Middle school was a dark period in my life. I always felt melancholy. As we commenced our Under A Tree unit touching on mental health, I was forced to revisit not only that chapter of my life but also my perceptions of anxiety and depression entirely and reexamine every detail. There were many things I was afraid of- I didn’t want to feel that pain bubble back to the surface, face the scars that never quite healed too well. I didn’t want to feel unjustified in my emotions. Too many people have told me, “Get over it” or “You should be grateful.” The words seemed to echo inside of me, even if I knew how empty they were.
Despite my trepidation, the unit surpassed my expectations infinitely. My views on anxiety and depression were overhauled. It was one thing to know your own story but to hear that so many other people-- friends and acquaintances alike--shared those experiences…it made me feel human. It gives me relief to know that I am not the only one who has had panic attacks, has struggled with uncertainty and doubt, or has faced and overcome difficult times.
Especially now, during my final year of high school, I haven’t had much time to breathe, let alone feel anything but stress and anxiety. I’ve always been excited to go off to college and pursue my higher education. However, now that the chance is so close and so within grasp, it feels like everything is falling apart. Everything I have cared for, everything I never thought I would have to explain now feels like it is evaporating.
I didn’t think I would need to explain why education is important to me and should not be ridiculed. I didn’t think I would have to explain why people deserve financial aid or affirmative action programs. I didn’t think I would have to explain that global warming exists let alone why it deserves our profound attention. I didn’t think I would have to explain that Planned Parenthood provides so much more to our citizenry than just abortions. I didn’t think I would have to explain why I deserve equal pay. I didn’t think I would have to explain why my body is mine and no one else’s. I didn’t think I would have to explain why we all deserve equal rights regardless of color or creed.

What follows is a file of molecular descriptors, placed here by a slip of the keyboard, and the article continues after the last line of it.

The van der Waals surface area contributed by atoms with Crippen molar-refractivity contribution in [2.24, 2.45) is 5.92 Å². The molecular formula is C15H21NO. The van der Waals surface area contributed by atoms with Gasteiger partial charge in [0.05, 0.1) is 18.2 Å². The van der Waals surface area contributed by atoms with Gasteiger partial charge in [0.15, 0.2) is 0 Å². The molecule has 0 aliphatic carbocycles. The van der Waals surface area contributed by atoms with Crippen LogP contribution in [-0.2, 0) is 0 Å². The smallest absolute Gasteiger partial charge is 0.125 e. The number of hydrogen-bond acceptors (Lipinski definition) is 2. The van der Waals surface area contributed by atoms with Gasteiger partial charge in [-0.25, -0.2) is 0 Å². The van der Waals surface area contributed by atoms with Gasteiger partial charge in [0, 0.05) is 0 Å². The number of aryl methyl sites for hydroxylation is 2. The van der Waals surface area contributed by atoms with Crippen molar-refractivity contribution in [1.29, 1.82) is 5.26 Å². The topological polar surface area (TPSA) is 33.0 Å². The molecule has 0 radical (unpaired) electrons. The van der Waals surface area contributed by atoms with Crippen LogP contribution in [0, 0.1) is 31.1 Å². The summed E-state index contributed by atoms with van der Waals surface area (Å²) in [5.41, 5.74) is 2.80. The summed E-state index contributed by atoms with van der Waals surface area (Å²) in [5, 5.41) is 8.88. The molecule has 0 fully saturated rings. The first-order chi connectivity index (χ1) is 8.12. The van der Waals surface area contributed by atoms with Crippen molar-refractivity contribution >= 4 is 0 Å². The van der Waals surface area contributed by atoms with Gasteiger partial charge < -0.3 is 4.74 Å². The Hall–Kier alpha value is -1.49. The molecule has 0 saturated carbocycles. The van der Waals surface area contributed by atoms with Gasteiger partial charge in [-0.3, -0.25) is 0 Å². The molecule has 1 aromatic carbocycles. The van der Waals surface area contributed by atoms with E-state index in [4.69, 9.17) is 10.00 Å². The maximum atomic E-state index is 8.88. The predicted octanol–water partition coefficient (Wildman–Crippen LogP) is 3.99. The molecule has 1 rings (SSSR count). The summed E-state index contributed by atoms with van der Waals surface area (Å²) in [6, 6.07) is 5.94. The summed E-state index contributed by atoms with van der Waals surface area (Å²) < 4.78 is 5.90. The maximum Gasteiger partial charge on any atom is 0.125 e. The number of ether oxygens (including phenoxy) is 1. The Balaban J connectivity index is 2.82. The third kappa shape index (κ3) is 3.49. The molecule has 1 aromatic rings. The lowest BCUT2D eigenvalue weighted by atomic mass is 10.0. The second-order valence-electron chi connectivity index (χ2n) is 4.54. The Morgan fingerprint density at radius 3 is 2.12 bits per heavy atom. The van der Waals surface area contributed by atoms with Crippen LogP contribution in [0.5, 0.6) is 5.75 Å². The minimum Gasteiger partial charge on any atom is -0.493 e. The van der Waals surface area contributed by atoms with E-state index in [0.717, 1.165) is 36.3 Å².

I didn’t think I would have to explain why I, too, am human enough to matter.
But explaining has consumed me. I can’t help but feel it’s time to protest and stand up not just for myself, but for so many others. Yet, there’s an anxiety that bubbles underneath the surface, a fear I cannot escape. I prepped my whole life to go to college. But Betsy DeVos--someone with no experience handling million-dollar budgets or public schools, someone who suggested that guns should be in schools solely to protect kids from grizzly bears—is now the person that will handle all the funding for public school education. Now, we are returning to coal energy and banning groups of some of the most desperate people based on stereotypes and crude generalizations. It feels like recent events have illustrated everything I was meant to fight against.
But I don’t feel ready, I am not ready. I’m just a kid who wants to go to college. I want to be, at least for a little bit more, just a kid. But the current political climate is so volatile that I cannot ignore what’s happening, feign ignorance, or stand by without doing anything. I may not be ready, but this world is not going to wait for me to catch up.
Admittedly, there is some bitterness that lies beneath the surface as well. With my turn to finally develop my skills and achieve my personal aspirations at college merely months away, I feel like it’s all being stripped away from me, just seconds before. The culmination of all my hard work, the celebration of my accomplishment, and the payoff of years of academic dedication should lead to joy and relief. Instead, I feel a heavier burden than ever…a drearier view of what awaits me and the world I will inherit.
It’s terrifying to think of what happens next. Knowing I have no answers, I seek solace in the camaraderie and alliances of my Under A Tree peers. I seek comfort in knowing that in this battle, I do not stand alone. I am not alone in my restlessness. I am not the only person who has felt hopelessness. Despite our differences, we are linked together in our humanity, and we are linked together in our common commitments to fight for love, understanding, peace, and justice.
And whenever I feel that the world becomes too much to handle, that it is futile, when the anxiety and pressure become nearly unbearable, I reflect on this unit and the most important lesson it provided me:
I am not alone, I remind myself.
No matter how much I may try to convince myself otherwise. We can go at it alone or we can go at it together, but either way, we have work to do.
Erin Luna (pictured with her loving mom) is currently a senior at Somerset Academy and a member of the House of Blanchard. She is also the current President of her school's chapter of the National Art Honor Society. In her free time, she loves to dance, read, and write short stories. Her aspirations include pursuing a career as a filmmaker and as a politician. By working with her fellows at Under A Tree, she wishes to continue raising awareness about civil rights and social injustice.